I had a conversation with John recently about the importance of removing wrong negative beliefs that we hold about ourselves and replacing them with the truth. He used an illustration of a blackboard, which I found very helpful. I had been on holiday with my grandchildren last week and had spent time drawing pictures on a large blackboard in the Centre Parcs lodge which my grandson rubbed out with glee!
What we feel about ourselves is formed very early in life – it’s a combination of our temperaments (nature) and the environment and experiences we have, both in our early years and throughout our lives (nurture). Where that environment isn’t positive and the introvert part of us is missed and isn’t affirmed a series of negative impressions and beliefs start to form and go progressively deeper and deeper. It’s like what we feel about ourselves deep down is written on a blackboard and it sits there as a constant reminder of our failings and inadequacies. In the Understanding Yourself Step Two course John writes ‘How we feel about ourselves is, next to God himself, the biggest single influence in our lives’.
If we are going to change what we feel about ourselves at the deepest level the writing on that blackboard needs to be erased, we need to actively rub out all those inaccurate negative feelings that have formed over the years. The blackboard then needs to be filled with the truth of who we really are, the truth of what the Bible says God feels about us. The positive things which we hear in church, which our family and friends say to us need to register and be written on the blackboard, not slide away like water off a duck’s back, which so often happens. John encouraged me to write down the messages that have been inscribed on my blackboard for many years - and then erase them and replace them with the truth. I found it a very helpful, albeit rather painful experience. I headed one piece of paper ‘What is written on my blackboard that needs rubbing out?’ and the other ‘The truth that needs writing on the blackboard in permanent marker!’. I had no difficulty filling the first sheet of paper, rather I was shocked at how easily and fluently I could write out the negatives and how strongly I believed what I wrote. It was a painful process to see what I really feel written in black and white. The second piece of paper was much harder to write but, as I wrote out truths which have been said to me and which I know in my head to be true, I could feel the value in deliberately choosing to record and believe those positive messages. Paul writes, ‘Do not conform to the pattern of this world, but be transformed by the renewing of your mind. Then you will be able to test and approve what God’s will is—his good, pleasing and perfect will.’ (Romans 12:2)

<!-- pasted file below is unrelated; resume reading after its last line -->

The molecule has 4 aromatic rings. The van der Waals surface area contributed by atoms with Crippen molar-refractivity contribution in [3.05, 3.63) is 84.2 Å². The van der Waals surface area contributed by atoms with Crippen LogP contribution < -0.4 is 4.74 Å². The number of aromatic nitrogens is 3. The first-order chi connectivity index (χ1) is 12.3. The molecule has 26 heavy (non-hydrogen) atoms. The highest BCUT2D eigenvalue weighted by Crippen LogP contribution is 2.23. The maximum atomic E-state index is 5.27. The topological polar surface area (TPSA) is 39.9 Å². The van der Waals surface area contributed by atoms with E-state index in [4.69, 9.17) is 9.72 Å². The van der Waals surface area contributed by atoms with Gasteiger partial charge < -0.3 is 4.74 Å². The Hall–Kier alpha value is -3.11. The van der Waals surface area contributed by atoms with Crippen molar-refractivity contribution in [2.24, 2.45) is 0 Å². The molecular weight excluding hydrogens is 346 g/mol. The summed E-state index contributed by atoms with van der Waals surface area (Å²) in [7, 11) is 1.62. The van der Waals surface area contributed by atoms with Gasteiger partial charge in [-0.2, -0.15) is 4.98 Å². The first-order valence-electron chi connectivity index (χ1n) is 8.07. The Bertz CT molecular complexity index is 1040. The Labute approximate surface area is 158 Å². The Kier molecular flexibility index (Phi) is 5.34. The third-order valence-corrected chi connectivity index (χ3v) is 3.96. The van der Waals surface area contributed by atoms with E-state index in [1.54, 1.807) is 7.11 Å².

Click here to read John's Bible insight 'Perfect love' which refers to this article.